A shirtless, tattooed man exhibits significant strict strength in performing a handstand push-up.
A shirtless, tattooed man exhibits significant strict strength in performing a handstand push-up.

Workout 19.3 was a test of strict gymnastics strength, not conditioning.

Athletes needed a degree of conditioning to get to the wall, but the time cap wasn’t overly harsh. The majority of athletes in our gym got through the lunges and step-ups and still had a reasonable amount of time to flip upside down.

And that’s where the workout turned into a true test of strength.

Strict Strength

For years, people have demanded strength tests in the CrossFit Games Open, but my guess is the calls most often came from the barbell crew, not the gymnasts. Heavy deadlifts or a max squat would likely please that crowd.

But instead we got a straight-up test of upper-body strength in 19.3—which is fine with me. The handstand push-up—”headstand push-up” to gymnasts—is actually just an inverted partial-range-of-motion body-weight barbell press. It requires a significant degree of strength, and the actual amount depends on your body weight.

With that in mind, it might be tempting to say the workout favoured smaller athletes, but I don’t think any short people enjoyed the box step-ups very much. If anything, I think shorter athletes had to perform more lunges and disadvantaged step-ups until they got to make up some ground at the wall. Most didn’t get past that, so the handstand walk is irrelevant. 

Overall, I think the workout actually favoured athletes with balanced levels of strength and conditioning. All-around athletes.

Sounds like a pretty good CrossFit workout, right?

Read “19.Too Strong”

Building Strict Strength

If you got stuck at the wall, or if you got fewer reps than you wanted, I’d encourage you to dig into strict work over the next months. You can do jerks and push presses, and you can even kip once in a while, but I’d make sure I get to every class with strict pressing and strict gymnastics work. I’d focus on building strict strength.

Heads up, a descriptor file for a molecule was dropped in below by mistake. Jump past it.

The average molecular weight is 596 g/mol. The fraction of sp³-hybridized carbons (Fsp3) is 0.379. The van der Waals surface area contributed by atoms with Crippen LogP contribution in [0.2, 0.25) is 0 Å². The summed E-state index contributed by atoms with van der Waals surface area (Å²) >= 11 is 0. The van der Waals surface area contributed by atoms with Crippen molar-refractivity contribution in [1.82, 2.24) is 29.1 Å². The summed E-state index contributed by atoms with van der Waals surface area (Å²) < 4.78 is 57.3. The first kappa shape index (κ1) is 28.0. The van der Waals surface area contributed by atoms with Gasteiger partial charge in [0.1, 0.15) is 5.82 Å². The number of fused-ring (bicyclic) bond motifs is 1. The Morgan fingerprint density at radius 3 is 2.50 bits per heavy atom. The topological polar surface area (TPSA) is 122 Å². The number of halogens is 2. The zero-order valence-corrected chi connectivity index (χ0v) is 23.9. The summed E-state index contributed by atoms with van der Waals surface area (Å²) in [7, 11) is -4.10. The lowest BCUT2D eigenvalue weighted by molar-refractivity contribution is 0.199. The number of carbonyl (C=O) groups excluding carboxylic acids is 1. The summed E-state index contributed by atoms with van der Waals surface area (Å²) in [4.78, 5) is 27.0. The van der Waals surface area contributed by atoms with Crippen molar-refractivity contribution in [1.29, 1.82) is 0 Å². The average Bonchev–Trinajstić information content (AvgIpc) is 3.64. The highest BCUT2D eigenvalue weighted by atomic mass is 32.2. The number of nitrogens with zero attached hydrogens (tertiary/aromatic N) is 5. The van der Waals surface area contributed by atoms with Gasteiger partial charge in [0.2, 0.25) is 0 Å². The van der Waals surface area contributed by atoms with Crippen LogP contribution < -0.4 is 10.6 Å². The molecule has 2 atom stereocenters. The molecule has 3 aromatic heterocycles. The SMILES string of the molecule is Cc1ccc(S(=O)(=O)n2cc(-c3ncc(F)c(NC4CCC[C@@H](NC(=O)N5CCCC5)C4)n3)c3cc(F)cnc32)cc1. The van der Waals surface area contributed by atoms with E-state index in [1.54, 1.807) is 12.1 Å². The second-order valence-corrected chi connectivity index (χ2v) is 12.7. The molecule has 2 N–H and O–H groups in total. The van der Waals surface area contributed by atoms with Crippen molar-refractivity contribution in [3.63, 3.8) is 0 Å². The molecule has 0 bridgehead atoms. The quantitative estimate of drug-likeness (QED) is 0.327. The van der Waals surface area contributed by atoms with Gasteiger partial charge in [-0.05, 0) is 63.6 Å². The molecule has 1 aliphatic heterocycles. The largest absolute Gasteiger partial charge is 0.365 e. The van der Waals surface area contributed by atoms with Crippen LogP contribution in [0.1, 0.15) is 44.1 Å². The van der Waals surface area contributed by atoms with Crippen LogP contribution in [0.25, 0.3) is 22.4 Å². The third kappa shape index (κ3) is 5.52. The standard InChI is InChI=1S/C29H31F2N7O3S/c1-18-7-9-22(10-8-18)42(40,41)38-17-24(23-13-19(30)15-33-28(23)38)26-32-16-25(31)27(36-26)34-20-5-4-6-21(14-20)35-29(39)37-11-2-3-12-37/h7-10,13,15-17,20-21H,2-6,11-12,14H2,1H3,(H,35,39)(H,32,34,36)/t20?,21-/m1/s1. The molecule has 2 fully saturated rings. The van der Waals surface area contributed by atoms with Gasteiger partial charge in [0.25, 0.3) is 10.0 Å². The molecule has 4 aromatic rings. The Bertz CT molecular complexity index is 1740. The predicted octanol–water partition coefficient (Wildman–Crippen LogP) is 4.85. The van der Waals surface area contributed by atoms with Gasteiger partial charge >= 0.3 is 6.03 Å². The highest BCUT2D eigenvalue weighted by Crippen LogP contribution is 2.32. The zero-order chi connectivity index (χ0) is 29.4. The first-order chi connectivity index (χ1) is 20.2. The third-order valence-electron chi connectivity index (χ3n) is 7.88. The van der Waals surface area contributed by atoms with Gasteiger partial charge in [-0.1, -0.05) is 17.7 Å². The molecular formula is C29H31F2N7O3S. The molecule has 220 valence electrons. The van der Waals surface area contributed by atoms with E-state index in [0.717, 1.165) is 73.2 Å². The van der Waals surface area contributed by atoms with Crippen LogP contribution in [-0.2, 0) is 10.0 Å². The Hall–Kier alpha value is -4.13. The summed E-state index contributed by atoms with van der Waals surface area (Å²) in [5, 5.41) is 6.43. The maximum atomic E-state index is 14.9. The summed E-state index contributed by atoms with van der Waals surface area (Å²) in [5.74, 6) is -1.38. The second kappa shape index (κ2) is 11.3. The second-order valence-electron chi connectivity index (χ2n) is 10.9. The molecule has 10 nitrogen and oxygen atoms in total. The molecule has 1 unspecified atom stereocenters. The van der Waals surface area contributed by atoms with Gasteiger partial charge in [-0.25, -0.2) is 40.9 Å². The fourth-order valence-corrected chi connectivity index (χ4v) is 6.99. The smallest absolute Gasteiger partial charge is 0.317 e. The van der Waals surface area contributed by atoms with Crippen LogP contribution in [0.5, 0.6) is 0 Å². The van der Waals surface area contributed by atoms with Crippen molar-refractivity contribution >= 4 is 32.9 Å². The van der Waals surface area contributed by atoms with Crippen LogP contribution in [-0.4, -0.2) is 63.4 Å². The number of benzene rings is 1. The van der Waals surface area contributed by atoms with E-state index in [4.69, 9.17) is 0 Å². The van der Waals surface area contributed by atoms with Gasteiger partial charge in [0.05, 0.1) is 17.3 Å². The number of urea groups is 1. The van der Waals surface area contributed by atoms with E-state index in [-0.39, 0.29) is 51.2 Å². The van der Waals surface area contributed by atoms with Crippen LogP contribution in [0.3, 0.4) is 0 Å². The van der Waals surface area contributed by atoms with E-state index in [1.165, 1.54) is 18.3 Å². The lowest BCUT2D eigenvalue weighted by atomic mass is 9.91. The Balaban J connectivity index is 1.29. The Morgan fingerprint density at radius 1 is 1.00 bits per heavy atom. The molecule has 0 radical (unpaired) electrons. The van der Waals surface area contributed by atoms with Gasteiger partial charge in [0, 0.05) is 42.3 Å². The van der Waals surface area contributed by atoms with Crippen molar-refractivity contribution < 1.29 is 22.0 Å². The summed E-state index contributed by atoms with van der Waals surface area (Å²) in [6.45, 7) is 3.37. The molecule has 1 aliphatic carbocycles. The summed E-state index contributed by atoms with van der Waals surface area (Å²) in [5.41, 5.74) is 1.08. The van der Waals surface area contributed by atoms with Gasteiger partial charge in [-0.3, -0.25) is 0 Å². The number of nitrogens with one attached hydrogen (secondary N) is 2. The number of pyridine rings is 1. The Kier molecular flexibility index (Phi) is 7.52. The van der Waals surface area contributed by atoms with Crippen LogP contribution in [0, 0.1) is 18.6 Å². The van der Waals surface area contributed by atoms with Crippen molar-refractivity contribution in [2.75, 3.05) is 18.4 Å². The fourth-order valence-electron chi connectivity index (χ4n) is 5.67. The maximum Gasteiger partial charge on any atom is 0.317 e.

Doing so isn’t quite as fun as maxing out a jerk. I don’t need much weight to max out a barbell press, and it’s always a humbling experience when the bar stops moving at the bridge of my nose.

But regularly performing strict pressing movements will help you build strength. And if you really commit to our gymnastics progressions, you’ll find even more success.

As an example, don’t make it a goal to do a kipping handstand push-up. Make it a goal to first do a series of long, slow, controlled eccentric reps first. Or to hold a handstand against the wall for 2 minutes. Think of those things as your base. On top of that, add regular pressing, and join in the curl-offs that seem to be happening with regularity at the dumbbell rack. They’re fun. Then come find me on Sundays and let’s hit the bench press. That’s fun, too.

Slowly build your strength. And always work on your conditioning.

Actually, just come to class regularly. We hit strength and conditioning every day.

Read “Fitness Training and Your Period.”

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